If Paul Thomas seems to be doing the work of two men, that’s no real surprise. Until recently he was part of the award-winning two-man Defiant Thomas Brothers with Seth Thomas, focusing on sketch comedy. Now Paul’s going it alone, citing irreconcilable differences as the reason for the split from his four-year-long partnership.

Since he’s not comfortable performing one-man sketches, he’s switched to a mixture of stand-up, singing, and comedy monologues for this Piccolo show.

“I’d developed a couple of characters,” says Thomas, “and I just did Waitress Wanted, which includes some monologues and aspects of my personal life.” When New York’s Upright Citizens Brigade Theatre asked him if he had a 30-minute show, he realized that a string of these characters and observations could fill the slot.

Thomas subsequently beefed up the show to an hour, performed it four times in Chicago, and is ready to bring it to Chucktown. He heard about Piccolo from friends in Second City, contacted Theatre 99 and snagged the cozy Buxton’s East Bay Theatre. Since he’s used to playing tiny spaces in Chicago, he’s not concerned about performing in the close-knit downtown venue. He’s been told that a capacity crowd of 85 will be packed into the 45-seater, but the personal aspects of his show should work well when he’s nose-to-nose with his audience.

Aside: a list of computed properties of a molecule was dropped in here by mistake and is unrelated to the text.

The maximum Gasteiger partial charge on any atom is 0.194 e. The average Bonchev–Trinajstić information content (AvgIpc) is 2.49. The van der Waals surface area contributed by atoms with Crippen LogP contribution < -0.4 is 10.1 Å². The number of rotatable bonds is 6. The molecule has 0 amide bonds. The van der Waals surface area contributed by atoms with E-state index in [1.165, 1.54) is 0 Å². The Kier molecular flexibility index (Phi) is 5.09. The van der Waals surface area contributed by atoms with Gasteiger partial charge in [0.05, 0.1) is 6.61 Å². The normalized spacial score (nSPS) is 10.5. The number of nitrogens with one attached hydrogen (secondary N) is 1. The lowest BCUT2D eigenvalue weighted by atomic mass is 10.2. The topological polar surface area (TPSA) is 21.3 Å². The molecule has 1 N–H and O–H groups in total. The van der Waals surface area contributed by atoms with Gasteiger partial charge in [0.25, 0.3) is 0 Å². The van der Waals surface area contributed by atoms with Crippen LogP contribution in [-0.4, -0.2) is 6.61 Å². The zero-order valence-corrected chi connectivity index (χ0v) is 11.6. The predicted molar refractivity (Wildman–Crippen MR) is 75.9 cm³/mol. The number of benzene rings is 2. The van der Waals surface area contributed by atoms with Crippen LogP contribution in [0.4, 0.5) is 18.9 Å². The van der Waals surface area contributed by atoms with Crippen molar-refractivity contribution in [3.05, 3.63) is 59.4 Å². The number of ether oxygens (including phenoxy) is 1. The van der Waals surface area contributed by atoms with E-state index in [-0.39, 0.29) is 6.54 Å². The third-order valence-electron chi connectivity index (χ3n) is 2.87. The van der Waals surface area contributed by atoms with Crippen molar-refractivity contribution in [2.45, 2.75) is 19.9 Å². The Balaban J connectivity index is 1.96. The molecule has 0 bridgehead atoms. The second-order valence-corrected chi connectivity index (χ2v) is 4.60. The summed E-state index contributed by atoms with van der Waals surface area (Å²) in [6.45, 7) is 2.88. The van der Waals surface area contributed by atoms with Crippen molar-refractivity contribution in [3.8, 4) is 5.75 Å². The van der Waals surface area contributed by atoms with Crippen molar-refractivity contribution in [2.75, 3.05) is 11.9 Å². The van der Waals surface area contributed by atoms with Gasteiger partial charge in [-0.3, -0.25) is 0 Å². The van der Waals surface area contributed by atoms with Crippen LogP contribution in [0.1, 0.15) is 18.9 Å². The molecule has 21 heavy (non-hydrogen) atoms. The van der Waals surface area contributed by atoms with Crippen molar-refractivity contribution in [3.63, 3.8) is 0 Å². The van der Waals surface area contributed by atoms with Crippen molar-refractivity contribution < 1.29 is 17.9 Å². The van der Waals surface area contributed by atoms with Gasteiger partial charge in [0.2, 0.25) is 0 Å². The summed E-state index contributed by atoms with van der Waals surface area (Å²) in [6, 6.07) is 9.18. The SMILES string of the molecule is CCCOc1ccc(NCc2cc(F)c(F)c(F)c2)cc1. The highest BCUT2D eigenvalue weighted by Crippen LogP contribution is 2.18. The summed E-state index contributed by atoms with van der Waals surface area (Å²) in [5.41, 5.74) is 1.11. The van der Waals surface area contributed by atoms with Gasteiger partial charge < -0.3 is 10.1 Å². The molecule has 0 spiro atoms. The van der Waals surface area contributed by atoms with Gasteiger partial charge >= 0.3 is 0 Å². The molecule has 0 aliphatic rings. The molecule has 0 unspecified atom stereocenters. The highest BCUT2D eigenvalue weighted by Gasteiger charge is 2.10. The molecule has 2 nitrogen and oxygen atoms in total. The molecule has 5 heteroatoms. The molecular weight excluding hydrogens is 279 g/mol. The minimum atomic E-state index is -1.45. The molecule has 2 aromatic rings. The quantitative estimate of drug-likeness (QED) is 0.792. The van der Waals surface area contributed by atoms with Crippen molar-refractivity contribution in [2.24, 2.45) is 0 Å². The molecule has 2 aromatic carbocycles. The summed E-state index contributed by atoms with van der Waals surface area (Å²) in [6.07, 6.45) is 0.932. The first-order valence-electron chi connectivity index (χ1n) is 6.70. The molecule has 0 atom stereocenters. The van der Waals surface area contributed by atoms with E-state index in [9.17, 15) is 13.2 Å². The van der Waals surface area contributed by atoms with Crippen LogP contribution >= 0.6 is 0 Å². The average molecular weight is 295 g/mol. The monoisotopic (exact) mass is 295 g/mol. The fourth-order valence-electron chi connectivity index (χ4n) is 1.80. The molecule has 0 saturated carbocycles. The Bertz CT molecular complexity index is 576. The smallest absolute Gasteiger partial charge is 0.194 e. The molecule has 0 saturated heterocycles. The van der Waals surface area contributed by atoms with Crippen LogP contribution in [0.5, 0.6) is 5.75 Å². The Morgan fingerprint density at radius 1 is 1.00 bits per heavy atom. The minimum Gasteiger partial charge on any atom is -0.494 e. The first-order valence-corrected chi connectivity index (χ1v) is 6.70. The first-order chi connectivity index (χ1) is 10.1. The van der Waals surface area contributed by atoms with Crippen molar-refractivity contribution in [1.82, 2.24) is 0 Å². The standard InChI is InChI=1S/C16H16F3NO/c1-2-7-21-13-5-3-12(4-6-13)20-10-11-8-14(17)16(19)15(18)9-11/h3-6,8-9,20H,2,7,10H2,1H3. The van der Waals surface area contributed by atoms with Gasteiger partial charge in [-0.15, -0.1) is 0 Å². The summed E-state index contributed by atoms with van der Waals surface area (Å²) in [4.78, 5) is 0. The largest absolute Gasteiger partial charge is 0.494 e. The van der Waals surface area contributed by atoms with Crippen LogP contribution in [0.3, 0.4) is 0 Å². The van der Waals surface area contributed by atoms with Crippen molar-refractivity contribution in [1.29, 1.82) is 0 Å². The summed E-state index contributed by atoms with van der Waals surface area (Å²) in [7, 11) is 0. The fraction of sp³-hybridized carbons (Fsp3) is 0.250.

“I haven’t done Late Bloomer with a large crowd,” Thomas says. “I haven’t done stand-up for so long. Here I can do the different elements, switch things around and do that self-promotional aspect of saying, ‘Hey look at me! I can do all those things!'”

Thomas is staying tight-lipped about the specific contents of the show. “It doesn’t weave together,” he says. “Some of it is just me, and more than half of it is characters.” Not all of the lines are there just to get a laugh; some are self-indulgent, soft gags that Thomas has included to please himself as much as his audience. There’s a particular song that always wows the crowd, though. “It’s not what people expect,” he explains. “People can’t get it out of their heads. Nobody has that expectation when they go to a comedy show.”

What should audiences expect from a show called Late Bloomer? It’s a reference to the comedian’s personal and professional blooming — he didn’t move to Chicago to do comedy until he was 27, and he’s just got married at the old-enough-to-know-better age of 34. There’s also a sense that he’s playing catch-up, using stuff that he kept on the back burner while working with Thomas. Now that he’s on his own, do the constant nods to his former partnership piss him off?

“It’s like we’re divorced now. You wouldn’t have pictures of your ex-wife up on the wall. But I don’t mind all the references in the press. I came to Chicago solo and I left a lot of my material on the shelf in deference to the group I was with. Now I’m making up for lost time.” —Nick Smith

Paul Thomas: Late Bloomer • Piccolo Spoleto’s Piccolo Fringe • $15 • (1 hour) • May 25 at 8 p.m.; May 26 at 8.30 p.m.; May 27 at 7 p.m. • Buxton’s East Bay Theatre, 184 East Bay St. • 554-6060

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